This past Friday, July 24th, President Trump signed multiple Executive Orders to lower medication prices for patients and, as he commented during the signing, to restructure the prescription drug market in terms of pricing. The three Orders, as well as a potential fourth:
- “Enable Americans without access to affordable insulin and injectable epinephrine through commercial insurance or Federal programs, such as Medicare and Medicaid, to purchase these pharmaceuticals from an FQHC at a price that aligns with the cost at which the FQHC acquired the medication.”
- Allow for: importation of certain, safe prescription drugs from other countries; re-importation of insulin products; facilitate use of individual importation waivers at authorized pharmacies in the US.
- Pass along drug rebates to patients so they may save at the pharmacy counter.
- Reduces prescription drug costs for Americans to the “lowest price available in economically comparable countries for Medicare Part B drugs.”
The fourth Order was not signed and issued; full details are still unknown. As stated in the White House’s briefings statement: “Absent successful negotiations with drug company executives this Order will be implemented on August 24.” The heads of major drug companies requested a meeting with the President, which was scheduled for Tuesday, July 28th, as noted by Trump during his Executive Order signing. That meeting was reportedly canceled.
Shortly after these Orders were issued on July 24th, PhRMA CEO Stephen J. Ubl released a statement. “The research-based biopharmaceutical industry has been working around the clock to develop therapeutics and vaccines to treat and prevent COVID-19. The administration’s proposal today is a reckless distraction that impedes our ability to respond to the current pandemic – and those we could face in the future. It jeopardizes American leadership that rewards risk-taking and innovation and threatens the hope of patients who need better treatments and cures,” said Ubl as part of his response.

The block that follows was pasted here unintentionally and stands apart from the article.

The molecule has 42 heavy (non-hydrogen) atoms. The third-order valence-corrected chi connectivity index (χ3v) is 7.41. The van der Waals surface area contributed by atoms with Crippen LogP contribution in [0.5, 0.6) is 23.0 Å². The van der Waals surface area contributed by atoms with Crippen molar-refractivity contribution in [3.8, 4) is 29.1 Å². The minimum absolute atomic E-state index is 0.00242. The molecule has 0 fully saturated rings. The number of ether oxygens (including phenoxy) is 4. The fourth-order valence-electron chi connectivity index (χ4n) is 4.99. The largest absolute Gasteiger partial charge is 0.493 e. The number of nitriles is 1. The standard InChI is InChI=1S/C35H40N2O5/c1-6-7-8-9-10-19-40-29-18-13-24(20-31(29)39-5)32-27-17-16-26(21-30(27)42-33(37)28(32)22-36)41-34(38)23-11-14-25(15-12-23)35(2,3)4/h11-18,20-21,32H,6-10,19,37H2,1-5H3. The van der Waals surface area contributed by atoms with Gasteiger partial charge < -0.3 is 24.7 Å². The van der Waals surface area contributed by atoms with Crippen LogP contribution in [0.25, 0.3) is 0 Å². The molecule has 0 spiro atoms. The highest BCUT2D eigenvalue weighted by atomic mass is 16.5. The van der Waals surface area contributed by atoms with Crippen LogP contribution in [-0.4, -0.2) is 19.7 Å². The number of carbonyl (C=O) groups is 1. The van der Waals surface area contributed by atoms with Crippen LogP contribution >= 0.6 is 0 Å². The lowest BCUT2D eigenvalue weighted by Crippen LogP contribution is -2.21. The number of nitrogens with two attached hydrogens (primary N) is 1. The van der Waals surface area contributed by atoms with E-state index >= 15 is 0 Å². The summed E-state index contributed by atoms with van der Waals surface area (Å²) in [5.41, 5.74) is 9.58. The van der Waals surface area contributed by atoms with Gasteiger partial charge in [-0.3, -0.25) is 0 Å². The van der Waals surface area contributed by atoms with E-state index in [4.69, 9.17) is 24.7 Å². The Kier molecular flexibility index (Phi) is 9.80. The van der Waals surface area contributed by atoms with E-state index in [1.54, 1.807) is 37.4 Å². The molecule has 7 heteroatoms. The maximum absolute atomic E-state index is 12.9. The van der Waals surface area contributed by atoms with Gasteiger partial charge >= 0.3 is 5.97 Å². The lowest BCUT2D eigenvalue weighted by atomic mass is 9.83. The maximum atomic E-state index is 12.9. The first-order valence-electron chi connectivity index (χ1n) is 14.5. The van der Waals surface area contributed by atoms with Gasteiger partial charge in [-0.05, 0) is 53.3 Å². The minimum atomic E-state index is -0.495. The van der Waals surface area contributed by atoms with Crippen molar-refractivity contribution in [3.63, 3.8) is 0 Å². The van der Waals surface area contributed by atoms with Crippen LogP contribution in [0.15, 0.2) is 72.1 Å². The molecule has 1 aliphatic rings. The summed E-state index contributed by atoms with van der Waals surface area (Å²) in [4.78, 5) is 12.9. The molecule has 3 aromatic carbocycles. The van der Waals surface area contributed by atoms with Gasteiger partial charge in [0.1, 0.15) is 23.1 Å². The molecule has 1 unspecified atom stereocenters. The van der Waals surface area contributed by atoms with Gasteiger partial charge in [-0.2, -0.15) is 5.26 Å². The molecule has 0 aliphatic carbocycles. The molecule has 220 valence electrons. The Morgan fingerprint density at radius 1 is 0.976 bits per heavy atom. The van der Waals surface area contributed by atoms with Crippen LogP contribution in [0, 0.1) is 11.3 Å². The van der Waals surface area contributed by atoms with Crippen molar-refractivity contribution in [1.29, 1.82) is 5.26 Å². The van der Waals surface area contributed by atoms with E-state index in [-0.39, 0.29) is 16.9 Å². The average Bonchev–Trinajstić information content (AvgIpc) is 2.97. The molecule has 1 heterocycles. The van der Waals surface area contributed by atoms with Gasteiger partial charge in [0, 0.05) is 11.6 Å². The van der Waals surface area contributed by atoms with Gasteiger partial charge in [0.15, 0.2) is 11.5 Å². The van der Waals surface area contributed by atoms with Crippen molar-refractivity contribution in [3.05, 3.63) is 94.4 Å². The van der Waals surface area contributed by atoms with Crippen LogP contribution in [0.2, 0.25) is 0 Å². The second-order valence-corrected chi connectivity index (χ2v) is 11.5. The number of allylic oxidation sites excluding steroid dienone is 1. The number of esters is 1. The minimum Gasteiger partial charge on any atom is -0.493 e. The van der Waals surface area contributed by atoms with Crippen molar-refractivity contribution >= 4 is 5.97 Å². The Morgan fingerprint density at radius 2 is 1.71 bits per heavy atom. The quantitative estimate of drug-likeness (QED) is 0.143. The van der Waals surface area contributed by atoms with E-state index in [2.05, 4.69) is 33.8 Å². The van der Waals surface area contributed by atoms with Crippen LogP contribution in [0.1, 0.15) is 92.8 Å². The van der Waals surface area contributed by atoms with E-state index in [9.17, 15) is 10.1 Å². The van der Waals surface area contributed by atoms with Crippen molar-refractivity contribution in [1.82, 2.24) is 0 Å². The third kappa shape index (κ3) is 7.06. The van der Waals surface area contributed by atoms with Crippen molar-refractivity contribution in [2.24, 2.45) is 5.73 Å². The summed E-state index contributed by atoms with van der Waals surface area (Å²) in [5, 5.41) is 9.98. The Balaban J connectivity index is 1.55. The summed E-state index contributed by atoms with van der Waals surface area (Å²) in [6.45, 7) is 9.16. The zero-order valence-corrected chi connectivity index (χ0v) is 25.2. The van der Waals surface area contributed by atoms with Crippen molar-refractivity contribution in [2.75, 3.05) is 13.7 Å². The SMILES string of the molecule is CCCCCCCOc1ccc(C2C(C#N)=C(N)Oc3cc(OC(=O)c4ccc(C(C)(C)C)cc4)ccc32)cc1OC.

According to a New York Times report: “Wall Street analysts were skeptical that the orders would have much effect on drugmakers and said they could prove difficult to implement in practice. ‘We believe they are likely geared more towards deriving campaign talking points rather than producing tangible, material effects,’ Brian Abrahams, a biotech analyst at RBC Capital Markets, said in a note.”